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Wesleyan's Academic Media Studio created the website, www.henrymerrittwriston.org, in honor of Wesleyan alumnus Henry Merritt Wriston, B.A. '11, M.A. '12.
Posted 02.27.08

Online Biographic Site of Wriston '11 Debuts

This month Wesleyan's Academic Media Studio premiered www.henrymerrittwriston.org, a biographical portrait of distinguished professor, college president, and foreign policy expert Henry Merritt Wriston, ‘11.

Created though support by the Wriston family, the non-profit educational site was designed to provide textual, visual and audile information about the life and work of Henry Merritt Wriston and serve as a research portal for scholars investigating liberal education, college administration, internationalism, domestic and foreign policy and more.

The website presents a complete biography as well as an interactive timeline exhibiting nearly 200 original archival photographs organized according to five eras of Wriston’s life. It features links to additional resources and a library of more than 100 of Wriston’s speeches, articles, books, and letters spanning over six decades of his distinguished career. The information is organized by type, by topic, and by decade for user-friendly browsing, and the text has been made completely searchable using a custom Google search. In addition, the media section features five hours of audio clips of sample speeches of this dynamic speaker, as well as accounts of his life by his daughter Barbara, President Dwight D. Eisenhower, and others.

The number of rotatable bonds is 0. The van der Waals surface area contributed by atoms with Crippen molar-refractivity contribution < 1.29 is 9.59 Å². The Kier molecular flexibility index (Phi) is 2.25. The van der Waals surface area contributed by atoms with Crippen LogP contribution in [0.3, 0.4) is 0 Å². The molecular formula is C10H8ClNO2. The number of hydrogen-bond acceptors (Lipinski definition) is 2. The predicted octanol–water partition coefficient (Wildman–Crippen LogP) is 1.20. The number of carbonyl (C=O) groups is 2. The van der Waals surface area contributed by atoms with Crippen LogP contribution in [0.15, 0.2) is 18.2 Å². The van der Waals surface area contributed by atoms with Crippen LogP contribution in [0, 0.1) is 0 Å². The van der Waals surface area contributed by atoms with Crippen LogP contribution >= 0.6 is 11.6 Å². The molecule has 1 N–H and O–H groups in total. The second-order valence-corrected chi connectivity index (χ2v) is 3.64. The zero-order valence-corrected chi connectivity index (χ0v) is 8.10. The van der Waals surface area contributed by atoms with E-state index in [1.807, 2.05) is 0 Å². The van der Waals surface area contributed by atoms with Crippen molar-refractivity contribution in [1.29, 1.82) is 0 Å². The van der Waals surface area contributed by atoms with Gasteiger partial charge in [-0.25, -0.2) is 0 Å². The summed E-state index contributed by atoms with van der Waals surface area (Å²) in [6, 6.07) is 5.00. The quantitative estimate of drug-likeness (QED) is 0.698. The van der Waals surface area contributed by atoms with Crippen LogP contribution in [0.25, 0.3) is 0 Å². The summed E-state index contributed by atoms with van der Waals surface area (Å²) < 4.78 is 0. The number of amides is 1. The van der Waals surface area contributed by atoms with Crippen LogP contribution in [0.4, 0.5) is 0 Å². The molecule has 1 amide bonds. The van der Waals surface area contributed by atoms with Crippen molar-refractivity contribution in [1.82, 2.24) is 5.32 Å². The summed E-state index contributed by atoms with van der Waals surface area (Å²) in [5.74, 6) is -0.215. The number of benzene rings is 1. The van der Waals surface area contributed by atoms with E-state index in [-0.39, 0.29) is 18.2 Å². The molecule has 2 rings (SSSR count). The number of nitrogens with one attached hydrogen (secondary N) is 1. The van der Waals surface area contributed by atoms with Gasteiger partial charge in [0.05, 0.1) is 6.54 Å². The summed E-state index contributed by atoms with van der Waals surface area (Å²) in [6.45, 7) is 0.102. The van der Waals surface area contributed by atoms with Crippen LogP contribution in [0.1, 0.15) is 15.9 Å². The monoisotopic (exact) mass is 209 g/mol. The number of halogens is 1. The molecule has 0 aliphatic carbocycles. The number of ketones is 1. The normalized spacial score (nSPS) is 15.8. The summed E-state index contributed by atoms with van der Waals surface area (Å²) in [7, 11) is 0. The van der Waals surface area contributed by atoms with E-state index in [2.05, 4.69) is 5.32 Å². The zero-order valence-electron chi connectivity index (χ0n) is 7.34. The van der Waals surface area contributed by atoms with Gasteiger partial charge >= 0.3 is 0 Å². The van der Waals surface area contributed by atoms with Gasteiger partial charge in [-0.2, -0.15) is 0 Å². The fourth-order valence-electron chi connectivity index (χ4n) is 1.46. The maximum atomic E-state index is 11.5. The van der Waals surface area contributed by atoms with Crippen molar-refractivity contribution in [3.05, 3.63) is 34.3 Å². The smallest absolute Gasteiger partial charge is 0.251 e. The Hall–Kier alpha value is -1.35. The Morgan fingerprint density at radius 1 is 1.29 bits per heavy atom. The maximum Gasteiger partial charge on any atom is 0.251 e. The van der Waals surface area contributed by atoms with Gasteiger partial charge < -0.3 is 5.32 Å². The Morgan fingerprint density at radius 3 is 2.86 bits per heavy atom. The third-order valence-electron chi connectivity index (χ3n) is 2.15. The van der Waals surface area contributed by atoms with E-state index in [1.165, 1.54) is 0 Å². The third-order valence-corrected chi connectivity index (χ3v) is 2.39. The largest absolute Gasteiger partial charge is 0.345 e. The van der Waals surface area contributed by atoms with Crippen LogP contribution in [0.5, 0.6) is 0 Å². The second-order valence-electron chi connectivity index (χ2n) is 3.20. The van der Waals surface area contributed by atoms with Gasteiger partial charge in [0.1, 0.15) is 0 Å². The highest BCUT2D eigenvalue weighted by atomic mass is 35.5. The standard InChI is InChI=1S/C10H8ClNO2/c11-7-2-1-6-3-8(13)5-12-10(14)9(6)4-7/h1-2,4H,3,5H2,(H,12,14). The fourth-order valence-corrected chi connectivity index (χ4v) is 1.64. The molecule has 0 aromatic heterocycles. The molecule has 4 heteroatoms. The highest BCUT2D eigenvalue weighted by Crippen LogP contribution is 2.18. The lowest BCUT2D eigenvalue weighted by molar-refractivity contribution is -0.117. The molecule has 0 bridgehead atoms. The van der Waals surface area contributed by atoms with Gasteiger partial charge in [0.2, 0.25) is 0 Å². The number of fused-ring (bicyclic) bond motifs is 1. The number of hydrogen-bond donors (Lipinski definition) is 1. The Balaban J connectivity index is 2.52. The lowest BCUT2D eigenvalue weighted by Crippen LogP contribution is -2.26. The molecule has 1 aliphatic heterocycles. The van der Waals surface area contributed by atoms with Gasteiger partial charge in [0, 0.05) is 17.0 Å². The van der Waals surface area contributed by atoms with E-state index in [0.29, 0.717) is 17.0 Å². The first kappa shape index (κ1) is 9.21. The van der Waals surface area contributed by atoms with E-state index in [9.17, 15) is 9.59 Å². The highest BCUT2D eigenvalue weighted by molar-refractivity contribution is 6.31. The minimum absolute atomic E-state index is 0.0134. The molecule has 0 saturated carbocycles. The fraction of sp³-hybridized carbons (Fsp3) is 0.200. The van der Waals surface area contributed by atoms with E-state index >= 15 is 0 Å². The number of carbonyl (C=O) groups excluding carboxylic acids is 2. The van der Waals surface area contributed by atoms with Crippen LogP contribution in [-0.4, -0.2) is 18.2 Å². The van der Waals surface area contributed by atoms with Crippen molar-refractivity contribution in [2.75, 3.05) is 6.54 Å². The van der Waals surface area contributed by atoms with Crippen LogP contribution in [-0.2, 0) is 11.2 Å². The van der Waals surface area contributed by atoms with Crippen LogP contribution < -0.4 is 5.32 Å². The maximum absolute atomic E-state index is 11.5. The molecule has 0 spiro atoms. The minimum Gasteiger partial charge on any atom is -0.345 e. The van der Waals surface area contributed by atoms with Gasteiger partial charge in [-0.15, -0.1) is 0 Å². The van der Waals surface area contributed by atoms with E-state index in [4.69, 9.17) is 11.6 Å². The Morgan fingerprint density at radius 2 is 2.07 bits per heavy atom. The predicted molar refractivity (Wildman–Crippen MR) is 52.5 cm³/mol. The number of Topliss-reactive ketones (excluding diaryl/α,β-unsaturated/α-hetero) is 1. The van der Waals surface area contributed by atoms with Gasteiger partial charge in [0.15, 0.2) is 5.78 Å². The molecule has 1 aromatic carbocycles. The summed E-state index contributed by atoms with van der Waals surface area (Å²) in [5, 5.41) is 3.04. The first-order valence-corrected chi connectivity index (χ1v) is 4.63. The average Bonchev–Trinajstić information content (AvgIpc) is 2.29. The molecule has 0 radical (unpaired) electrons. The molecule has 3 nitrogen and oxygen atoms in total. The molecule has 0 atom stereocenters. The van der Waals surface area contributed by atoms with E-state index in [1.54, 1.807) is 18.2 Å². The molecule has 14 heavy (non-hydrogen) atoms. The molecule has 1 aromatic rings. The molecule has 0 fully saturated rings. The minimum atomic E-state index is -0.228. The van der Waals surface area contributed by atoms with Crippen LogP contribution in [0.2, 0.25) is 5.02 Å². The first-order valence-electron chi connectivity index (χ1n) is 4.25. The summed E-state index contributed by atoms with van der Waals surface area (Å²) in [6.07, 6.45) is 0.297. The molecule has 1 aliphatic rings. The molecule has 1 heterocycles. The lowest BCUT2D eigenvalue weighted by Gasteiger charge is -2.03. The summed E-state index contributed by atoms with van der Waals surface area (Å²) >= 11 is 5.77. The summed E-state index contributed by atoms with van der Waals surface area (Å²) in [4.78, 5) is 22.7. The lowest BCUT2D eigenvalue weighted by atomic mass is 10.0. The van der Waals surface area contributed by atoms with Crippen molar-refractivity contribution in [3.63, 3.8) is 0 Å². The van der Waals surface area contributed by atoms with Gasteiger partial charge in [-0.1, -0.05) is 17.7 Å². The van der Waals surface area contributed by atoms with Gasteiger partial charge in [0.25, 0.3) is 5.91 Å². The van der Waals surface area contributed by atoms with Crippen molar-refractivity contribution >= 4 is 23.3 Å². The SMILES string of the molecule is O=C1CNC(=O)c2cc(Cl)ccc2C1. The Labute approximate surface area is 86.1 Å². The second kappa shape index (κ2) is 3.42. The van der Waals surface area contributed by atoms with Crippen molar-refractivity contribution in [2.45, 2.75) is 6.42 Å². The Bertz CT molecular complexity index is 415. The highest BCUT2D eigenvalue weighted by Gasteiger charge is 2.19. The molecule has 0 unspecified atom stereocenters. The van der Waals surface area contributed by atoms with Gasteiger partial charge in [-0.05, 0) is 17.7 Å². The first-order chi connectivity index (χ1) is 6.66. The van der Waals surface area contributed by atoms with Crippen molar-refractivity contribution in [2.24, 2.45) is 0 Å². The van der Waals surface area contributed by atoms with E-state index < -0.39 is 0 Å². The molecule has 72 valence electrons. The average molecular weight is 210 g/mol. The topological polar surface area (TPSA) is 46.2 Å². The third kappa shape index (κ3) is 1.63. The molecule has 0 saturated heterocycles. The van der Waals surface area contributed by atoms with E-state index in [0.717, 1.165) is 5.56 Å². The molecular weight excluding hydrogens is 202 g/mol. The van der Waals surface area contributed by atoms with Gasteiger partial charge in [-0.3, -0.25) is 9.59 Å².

Henry Merritt Wriston (1889-1978) advanced the ideals of liberal education and internationalism throughout his distinguished life as a dynamic speaker, prolific author, professor, college president, and foreign policy expert. A graduate of Wesleyan University (B.A. 1911, M.A. 1912), Wriston returned to his alma mater to serve as a professor of history (1914-1925). His doctoral dissertation, "Executive Agents in American Foreign Relations" (Harvard University, 1922) became a standard text in the U.S. Department of State.

Wriston served as president of Lawrence College in Appleton, Wisconsin (1925-1937) and Brown University in Providence, Rhode Island (1937-1955), where his tenure had powerful transforming effects. At both schools he reorganized the curriculum to emphasize his commitment to liberal education, an ideal he first experienced at Wesleyan and later articulated in his best-known work, The Nature of A Liberal Arts College (1937). He has been called "the greatest president Brown ever had."

Wriston also maintained active roles in numerous educational organizations, including the first president of the Association of American Universities (1948-1950).

In Washington D.C., Wriston served as chairman of President Dwight D. Eisenhower's Commission on National Goals (1960), chairman of the Secretary of State's Committee on Personnel (1954), and member of the U.S. Department of State's Advisory Committee on Foreign Service (1956-1958), earning a reputation as the architect of the reorganization of the Foreign Service of the State Department. He was involved with many organizations dedicated to foreign policy and served as president of The American Assembly (1957-1963) and president of the Council on Foreign Relations (1951-1964).

Wriston served as a trustee of many boards and was received numerous honors and 30 honorary degrees during his lifetime.  His legacy includes his many writings and speeches, as well as The Wriston Fellowship at Brown, the Wriston Art Center at Lawrence, and the Henry Merritt Wriston Chair in Public Policy at Wesleyan.
 

By Mariah Klaneski BA '04 MA '07 and David Pesci, director of media relations